Canadian author and naturalist Farley Mowat has come in for heavy criticism in recent years for falsifying and hugely embellishing parts of his books. For example, when Mowat said he had spent two summers and a winter studying wolves, the Toronto Star, a newspaper in Toronto, Canada, wrote that Mowat had only spent 90 hours studying the wolves. Mowat has admitted he doesn’t let the facts get in the way of a good story.
While this may be very disappointing - personally, I like to be able to trust the information in a non-fiction book and dislike the modern fashion of “creative non-fiction”. The world as it is is fascinating without need of embellishment. True, sometimes situations need to be simplified in order to keep a storylike manageable, but the problem with making too free with the facts is that everything in the story then becomes a fairy-story. Defenders of the techniques would correctly argue – as with Farley Mowat’s books – that massaging the facts to serve a greater mission is admissable. This is what politicians and lobbyists and spin-doctors also propound. The result is that all public discourse becomes debased.
Mowat’s first book was “People of the Deer” published in 1952. It tells the story of his time with the Ihalmiut, a group of Inuit (Eskimo) who live on the great Barrens plains of northern central Canada in an area now known as the Kivalliq Region of present-day Nunavut. They are the only Inuit not to live by the sea. Caribou (reindeer), not seal meat, is an important part of their diet.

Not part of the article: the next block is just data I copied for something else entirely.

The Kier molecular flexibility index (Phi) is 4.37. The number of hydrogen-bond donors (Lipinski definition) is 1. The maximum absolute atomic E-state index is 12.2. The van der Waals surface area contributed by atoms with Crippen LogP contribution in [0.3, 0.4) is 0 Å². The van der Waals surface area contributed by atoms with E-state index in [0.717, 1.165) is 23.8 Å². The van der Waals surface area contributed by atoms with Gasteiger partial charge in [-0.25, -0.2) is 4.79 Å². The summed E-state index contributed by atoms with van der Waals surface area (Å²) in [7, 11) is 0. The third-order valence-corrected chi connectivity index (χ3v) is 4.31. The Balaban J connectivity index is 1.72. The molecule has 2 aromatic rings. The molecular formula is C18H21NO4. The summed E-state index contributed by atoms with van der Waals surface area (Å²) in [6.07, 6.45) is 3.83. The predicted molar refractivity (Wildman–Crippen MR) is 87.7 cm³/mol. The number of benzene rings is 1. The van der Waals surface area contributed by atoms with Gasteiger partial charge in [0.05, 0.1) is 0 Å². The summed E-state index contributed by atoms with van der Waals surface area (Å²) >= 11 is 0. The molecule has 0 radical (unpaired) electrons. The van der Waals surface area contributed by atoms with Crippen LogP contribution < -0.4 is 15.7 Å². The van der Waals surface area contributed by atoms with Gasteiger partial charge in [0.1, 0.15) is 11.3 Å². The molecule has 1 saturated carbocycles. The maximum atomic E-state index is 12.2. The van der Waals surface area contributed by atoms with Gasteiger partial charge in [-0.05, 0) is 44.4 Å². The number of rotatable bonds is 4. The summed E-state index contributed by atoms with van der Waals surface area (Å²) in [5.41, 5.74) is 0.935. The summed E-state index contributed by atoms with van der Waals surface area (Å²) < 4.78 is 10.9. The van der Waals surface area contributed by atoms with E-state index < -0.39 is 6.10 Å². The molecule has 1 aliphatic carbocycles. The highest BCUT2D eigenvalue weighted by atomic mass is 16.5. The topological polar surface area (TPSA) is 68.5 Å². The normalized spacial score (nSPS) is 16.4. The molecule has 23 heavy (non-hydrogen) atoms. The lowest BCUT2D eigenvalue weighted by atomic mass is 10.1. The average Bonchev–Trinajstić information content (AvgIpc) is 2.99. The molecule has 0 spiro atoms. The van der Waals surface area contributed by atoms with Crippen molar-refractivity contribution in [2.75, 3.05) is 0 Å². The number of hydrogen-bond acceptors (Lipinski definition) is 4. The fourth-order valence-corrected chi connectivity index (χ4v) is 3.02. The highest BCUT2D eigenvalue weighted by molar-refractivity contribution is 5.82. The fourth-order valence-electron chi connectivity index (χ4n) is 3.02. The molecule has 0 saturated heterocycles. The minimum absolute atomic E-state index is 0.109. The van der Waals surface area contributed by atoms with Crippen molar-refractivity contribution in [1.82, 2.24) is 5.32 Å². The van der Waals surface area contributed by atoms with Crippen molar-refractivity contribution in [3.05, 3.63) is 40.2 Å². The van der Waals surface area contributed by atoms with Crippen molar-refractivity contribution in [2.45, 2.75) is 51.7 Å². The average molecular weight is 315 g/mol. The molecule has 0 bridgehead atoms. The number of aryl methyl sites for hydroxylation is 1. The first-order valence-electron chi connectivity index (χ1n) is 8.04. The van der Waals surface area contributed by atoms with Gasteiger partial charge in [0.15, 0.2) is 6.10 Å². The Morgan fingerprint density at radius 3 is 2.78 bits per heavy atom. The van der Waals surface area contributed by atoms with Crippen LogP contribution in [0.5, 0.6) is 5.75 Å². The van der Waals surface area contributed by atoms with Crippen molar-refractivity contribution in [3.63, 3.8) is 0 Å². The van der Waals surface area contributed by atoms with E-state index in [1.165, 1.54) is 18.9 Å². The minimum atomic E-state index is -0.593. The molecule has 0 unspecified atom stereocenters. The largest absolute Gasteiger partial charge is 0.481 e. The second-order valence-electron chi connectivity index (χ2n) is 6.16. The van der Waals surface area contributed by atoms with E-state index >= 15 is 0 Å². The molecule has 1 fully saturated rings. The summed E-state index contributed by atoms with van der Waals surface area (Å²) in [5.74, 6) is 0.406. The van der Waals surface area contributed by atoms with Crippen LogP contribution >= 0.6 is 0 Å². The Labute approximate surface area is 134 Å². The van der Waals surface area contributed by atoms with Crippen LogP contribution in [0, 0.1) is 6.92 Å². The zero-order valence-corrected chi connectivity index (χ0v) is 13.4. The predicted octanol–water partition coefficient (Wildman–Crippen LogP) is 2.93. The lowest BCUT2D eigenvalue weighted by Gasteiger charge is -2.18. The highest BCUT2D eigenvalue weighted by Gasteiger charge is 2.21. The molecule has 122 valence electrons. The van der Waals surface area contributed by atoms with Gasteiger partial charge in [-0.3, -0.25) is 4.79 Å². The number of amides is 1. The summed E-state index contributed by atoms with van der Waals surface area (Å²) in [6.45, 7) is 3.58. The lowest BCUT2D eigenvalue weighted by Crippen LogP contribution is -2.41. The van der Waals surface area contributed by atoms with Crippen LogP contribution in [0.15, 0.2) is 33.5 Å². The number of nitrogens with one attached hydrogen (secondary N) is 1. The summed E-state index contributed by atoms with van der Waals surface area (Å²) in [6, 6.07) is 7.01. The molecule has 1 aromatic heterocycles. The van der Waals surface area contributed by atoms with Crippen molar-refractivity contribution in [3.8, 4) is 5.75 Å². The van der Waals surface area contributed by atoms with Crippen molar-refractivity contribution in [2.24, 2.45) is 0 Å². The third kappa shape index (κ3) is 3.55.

When Mowat lived with them in the late 1940s, he estimated that the Ihalmiut had numbered 7,000 in 1886, down to 40 by 1947-48. By 1950, only 30 remained. Their destruction was due to changes in their hunting dynamics (from hunting for food to hunting for furs), introduction of flour and sugar into their diet (through fur trader contact), disease (probably diphtheria), the failure of their primary food source (barren-ground caribou), and sickened sled dogs (possibly rabies).
It was Mowat’s book, ‘People of the Deer” that rescued the Ihalmiut from extinction. His book made Mowat into a literary celebrity and without its publication the Canadian government could have conveniently continued to ignore these people.
Instead, Mowat’s indignation, his explanations of the ways of the people and his entertaining storytelling contributed to the shift in the Canadian government’s Inuit policy that – despite many cruel blunders – did eventually ensure their survival.
So if some of the information in “People ofthe Deer” is oversimplified or just plain wrong (as revealed by later studies that have had the luxury of longer research time and greater research dollars) perhaps Mowat can be forgiven for deciding that reaching a wide audience by entertaining them was more important than academic exactness. His works have been translated into 52 languages and he has sold more than 14 million books.
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